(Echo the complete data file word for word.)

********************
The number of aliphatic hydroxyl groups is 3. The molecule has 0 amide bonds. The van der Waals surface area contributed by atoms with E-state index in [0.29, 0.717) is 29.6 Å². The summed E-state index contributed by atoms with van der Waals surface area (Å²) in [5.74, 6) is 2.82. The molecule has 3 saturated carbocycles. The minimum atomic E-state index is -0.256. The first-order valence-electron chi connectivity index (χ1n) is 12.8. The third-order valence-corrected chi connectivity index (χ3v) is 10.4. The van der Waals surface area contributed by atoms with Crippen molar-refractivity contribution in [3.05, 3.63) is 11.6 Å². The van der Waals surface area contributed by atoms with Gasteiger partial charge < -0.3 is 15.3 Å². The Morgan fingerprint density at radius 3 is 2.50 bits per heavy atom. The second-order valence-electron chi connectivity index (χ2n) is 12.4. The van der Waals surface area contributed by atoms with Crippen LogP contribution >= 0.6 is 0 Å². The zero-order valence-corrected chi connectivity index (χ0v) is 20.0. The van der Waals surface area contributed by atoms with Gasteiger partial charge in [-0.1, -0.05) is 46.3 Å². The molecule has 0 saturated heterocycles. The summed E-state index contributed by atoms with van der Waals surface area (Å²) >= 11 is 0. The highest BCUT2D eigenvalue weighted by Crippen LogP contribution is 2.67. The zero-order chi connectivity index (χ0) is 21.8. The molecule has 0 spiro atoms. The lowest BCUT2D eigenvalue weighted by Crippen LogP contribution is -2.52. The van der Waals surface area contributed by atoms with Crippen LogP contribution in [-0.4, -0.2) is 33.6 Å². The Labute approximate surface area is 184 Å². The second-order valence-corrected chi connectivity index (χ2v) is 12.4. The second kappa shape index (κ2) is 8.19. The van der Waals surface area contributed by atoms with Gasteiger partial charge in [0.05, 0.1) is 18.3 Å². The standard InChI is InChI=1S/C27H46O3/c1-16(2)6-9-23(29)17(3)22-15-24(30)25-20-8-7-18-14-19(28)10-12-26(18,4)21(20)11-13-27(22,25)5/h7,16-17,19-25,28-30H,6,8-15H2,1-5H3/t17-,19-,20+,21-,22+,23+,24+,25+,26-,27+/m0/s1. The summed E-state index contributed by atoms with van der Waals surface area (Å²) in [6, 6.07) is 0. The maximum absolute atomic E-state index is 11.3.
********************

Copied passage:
The number of aliphatic hydroxyl groups is 3. The molecule has 0 amide bonds. The van der Waals surface area contributed by atoms with E-state index in [0.29, 0.717) is 29.6 Å². The summed E-state index contributed by atoms with van der Waals surface area (Å²) in [5.74, 6) is 2.82. The molecule has 3 saturated carbocycles. The minimum atomic E-state index is -0.256. The first-order valence-electron chi connectivity index (χ1n) is 12.8. The third-order valence-corrected chi connectivity index (χ3v) is 10.4. The van der Waals surface area contributed by atoms with Crippen molar-refractivity contribution in [3.05, 3.63) is 11.6 Å². The van der Waals surface area contributed by atoms with Gasteiger partial charge < -0.3 is 15.3 Å². The Morgan fingerprint density at radius 3 is 2.50 bits per heavy atom. The second-order valence-electron chi connectivity index (χ2n) is 12.4. The van der Waals surface area contributed by atoms with Crippen LogP contribution >= 0.6 is 0 Å². The zero-order valence-corrected chi connectivity index (χ0v) is 20.0. The van der Waals surface area contributed by atoms with Gasteiger partial charge in [-0.1, -0.05) is 46.3 Å². The molecule has 0 saturated heterocycles. The summed E-state index contributed by atoms with van der Waals surface area (Å²) >= 11 is 0. The highest BCUT2D eigenvalue weighted by Crippen LogP contribution is 2.67. The zero-order chi connectivity index (χ0) is 21.8. The molecule has 0 spiro atoms. The lowest BCUT2D eigenvalue weighted by Crippen LogP contribution is -2.52. The van der Waals surface area contributed by atoms with Crippen LogP contribution in [-0.4, -0.2) is 33.6 Å². The Labute approximate surface area is 184 Å². The second-order valence-corrected chi connectivity index (χ2v) is 12.4. The second kappa shape index (κ2) is 8.19. The van der Waals surface area contributed by atoms with Gasteiger partial charge in [0.05, 0.1) is 18.3 Å². The standard InChI is InChI=1S/C27H46O3/c1-16(2)6-9-23(29)17(3)22-15-24(30)25-20-8-7-18-14-19(28)10-12-26(18,4)21(20)11-13-27(22,25)5/h7,16-17,19-25,28-30H,6,8-15H2,1-5H3/t17-,19-,20+,21-,22+,23+,24+,25+,26-,27+/m0/s1. The summed E-state index contributed by atoms with van der Waals surface area (Å²) in [6, 6.07) is 0. The maximum absolute atomic E-state index is 11.3.